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Conclusions

The principal conclusions, which were deduced from the results of the present comprehensive experimental study, are: 1. Neurosecretion of A-cells of the SPPNG and not C-cells of the SBPNG and of the SNG controls the oocytes and trophocytes, based on several evidence: I. Several prominent abnormal changes appeared in oocytes and trophocytes, when A-cells were removed. II. The abnormal changes stopped increasing, started decreasing, underwent repair, and mostly disappeared, as soon as A-cells neurosecretion was transported to the ovaries (W6, W7, W8) via a fully reconstructed blood capillary plexus in the A-cells area. III. Abnormal changes continued increasing when the regeneration of fully-formed A-cells was delayed (W1, W2), or when the transport of A-cells neurohormone was delayed due to the lack (W3, W4) or scarcity (W5) of blood capillaries. IV. Presence of correlation between the strong neurosecretory activity of A-cells in both control and experimental worms and the active vitellogenic processes in oocytes and trophocytes. V. Neurosecretion of C-cells did not stop or decrease the abnormalities in oocytes and trophocytes. Therefore, C-cells play no role in vitellogenic or repairing processes. 2. Neurosecretion of the C-ells of the SBPNG and of the SNG, and of the A-cells of the SPPNG controls the oogonia due to three reasons: I. Oogonia were not affected at all by the removal and/or regeneration of A-cells. II. In W1 and W2, no active NSCs were present in experimental worms, except C-cells of the SNG, which remained very active throughout the tenure of the experiment and so did exactly the oogonia. III. Presence of a distinct contemporary positive correlation between the neurosecretory activity of C-cells and the active mitotic divisions of oogonia in both experimental and control worms. 3. Since the B-cells and U-cells of Hubl remained inactive throughout the tenure of the experiment and in both control and experimental worms, therefore, they have no role in oogonia proliferations, in vitellogenesis, and in the appearance or the disappearance of abnormalities. 4. The delay in hormonal effects of active A-cells was not due to low hormonal concentration or titer, since the number and activity of these cells increased exceedingly in W4 and W5, but even then they remained ineffective. Thus, the delay was undoubtedly due to the lack (W3, W4) and scarcity (W5) of blood capillaries in the A-cells regenerated area. Therefore, fully reconstructed blood capillary plexus in the regenerated area of NSCs is indispensable for hormonal diffusion, transport and effectivity. 5. Suprapharyngeal nerve ganglia are indispensable for reproduction, as they contain a huge number of A-cells, which elaborate a neurosecretion that controls normal vitellogenesis and leads to egg production. In absence of this gonadotropin, the oocytes and trophocytes will be destroyed, hence no eggs will be produced. 6. Removal of the MNECs in earthworms does not mean at all that all NSCs have been removed, since B-cells and C-cells are still present after the removal of the SPPNG in almost all SNG of the VNC due to redundancy.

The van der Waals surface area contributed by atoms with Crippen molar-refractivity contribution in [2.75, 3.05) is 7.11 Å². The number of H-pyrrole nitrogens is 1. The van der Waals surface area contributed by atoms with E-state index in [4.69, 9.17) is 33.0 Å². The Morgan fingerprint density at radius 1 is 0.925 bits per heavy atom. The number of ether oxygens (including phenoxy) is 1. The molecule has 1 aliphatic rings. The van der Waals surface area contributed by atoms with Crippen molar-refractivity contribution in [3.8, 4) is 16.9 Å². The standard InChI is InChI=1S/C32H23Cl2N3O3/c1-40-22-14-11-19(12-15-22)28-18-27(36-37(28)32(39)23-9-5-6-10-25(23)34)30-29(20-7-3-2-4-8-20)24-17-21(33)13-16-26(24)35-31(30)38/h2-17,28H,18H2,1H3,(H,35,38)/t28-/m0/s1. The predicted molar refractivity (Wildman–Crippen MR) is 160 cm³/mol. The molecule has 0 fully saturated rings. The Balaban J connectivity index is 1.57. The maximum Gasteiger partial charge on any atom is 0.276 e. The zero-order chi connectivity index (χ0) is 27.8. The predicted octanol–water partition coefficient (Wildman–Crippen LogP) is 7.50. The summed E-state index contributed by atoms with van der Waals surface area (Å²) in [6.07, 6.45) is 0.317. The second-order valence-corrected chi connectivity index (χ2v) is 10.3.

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No conflict of interest has been declared by the author(s).

Acknowledgments

Special thanks go to Miss Vivian Najem Shlemoon (M. Sc. IT, University of Wollongong, Australia), to Meelad Najem Shlemoon (MBBS, University of Mosul, now in Wollongong), and to Eugene Najem Shlemoon (Bachelor of Physical Education, University of Mosul) for their technical assistance. The authors also wish to acknowledge the support, help and encouragement of Dr. Wijdan M. S. Mero, Head of the Department of Biology, Dr. Maher Kh. Ali, Dean of the Faculty of Science, and Dr. Lazgin A. Jamil, President of the University of Zakho.


Address for correspondence

Najem Shlemoon Gorgees, BSc, MSc, PhD
Department of Biology, Faculty of Science, University of Zakho
Kurdistan Regional Government, Zakho
Iraq   


  
Zoom Image